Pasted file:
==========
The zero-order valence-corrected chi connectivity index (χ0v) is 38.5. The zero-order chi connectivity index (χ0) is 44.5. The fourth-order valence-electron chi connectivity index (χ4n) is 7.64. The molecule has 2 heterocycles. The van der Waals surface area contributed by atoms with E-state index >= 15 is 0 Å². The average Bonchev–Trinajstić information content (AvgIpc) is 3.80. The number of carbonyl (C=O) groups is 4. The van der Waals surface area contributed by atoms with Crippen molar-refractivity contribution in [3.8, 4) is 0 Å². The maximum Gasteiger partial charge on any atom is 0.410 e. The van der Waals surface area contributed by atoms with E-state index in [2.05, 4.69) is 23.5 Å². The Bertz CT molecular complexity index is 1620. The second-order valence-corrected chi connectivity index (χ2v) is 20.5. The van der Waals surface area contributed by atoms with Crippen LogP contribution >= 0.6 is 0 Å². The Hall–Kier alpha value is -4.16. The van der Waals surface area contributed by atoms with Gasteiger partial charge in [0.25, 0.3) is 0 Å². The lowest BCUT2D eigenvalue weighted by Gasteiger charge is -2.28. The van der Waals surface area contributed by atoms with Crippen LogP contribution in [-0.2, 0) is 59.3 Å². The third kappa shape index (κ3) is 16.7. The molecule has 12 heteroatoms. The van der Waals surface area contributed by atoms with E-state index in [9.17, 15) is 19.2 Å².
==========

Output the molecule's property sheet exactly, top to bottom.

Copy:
The zero-order valence-corrected chi connectivity index (χ0v) is 38.5. The zero-order chi connectivity index (χ0) is 44.5. The fourth-order valence-electron chi connectivity index (χ4n) is 7.64. The molecule has 2 heterocycles. The van der Waals surface area contributed by atoms with E-state index >= 15 is 0 Å². The average Bonchev–Trinajstić information content (AvgIpc) is 3.80. The number of carbonyl (C=O) groups is 4. The van der Waals surface area contributed by atoms with Crippen molar-refractivity contribution in [3.8, 4) is 0 Å². The maximum Gasteiger partial charge on any atom is 0.410 e. The van der Waals surface area contributed by atoms with E-state index in [2.05, 4.69) is 23.5 Å². The Bertz CT molecular complexity index is 1620. The second-order valence-corrected chi connectivity index (χ2v) is 20.5. The van der Waals surface area contributed by atoms with Crippen LogP contribution >= 0.6 is 0 Å². The Hall–Kier alpha value is -4.16. The van der Waals surface area contributed by atoms with Gasteiger partial charge in [0.25, 0.3) is 0 Å². The lowest BCUT2D eigenvalue weighted by Gasteiger charge is -2.28. The van der Waals surface area contributed by atoms with Crippen LogP contribution in [-0.2, 0) is 59.3 Å². The third kappa shape index (κ3) is 16.7. The molecule has 12 heteroatoms. The van der Waals surface area contributed by atoms with E-state index in [9.17, 15) is 19.2 Å².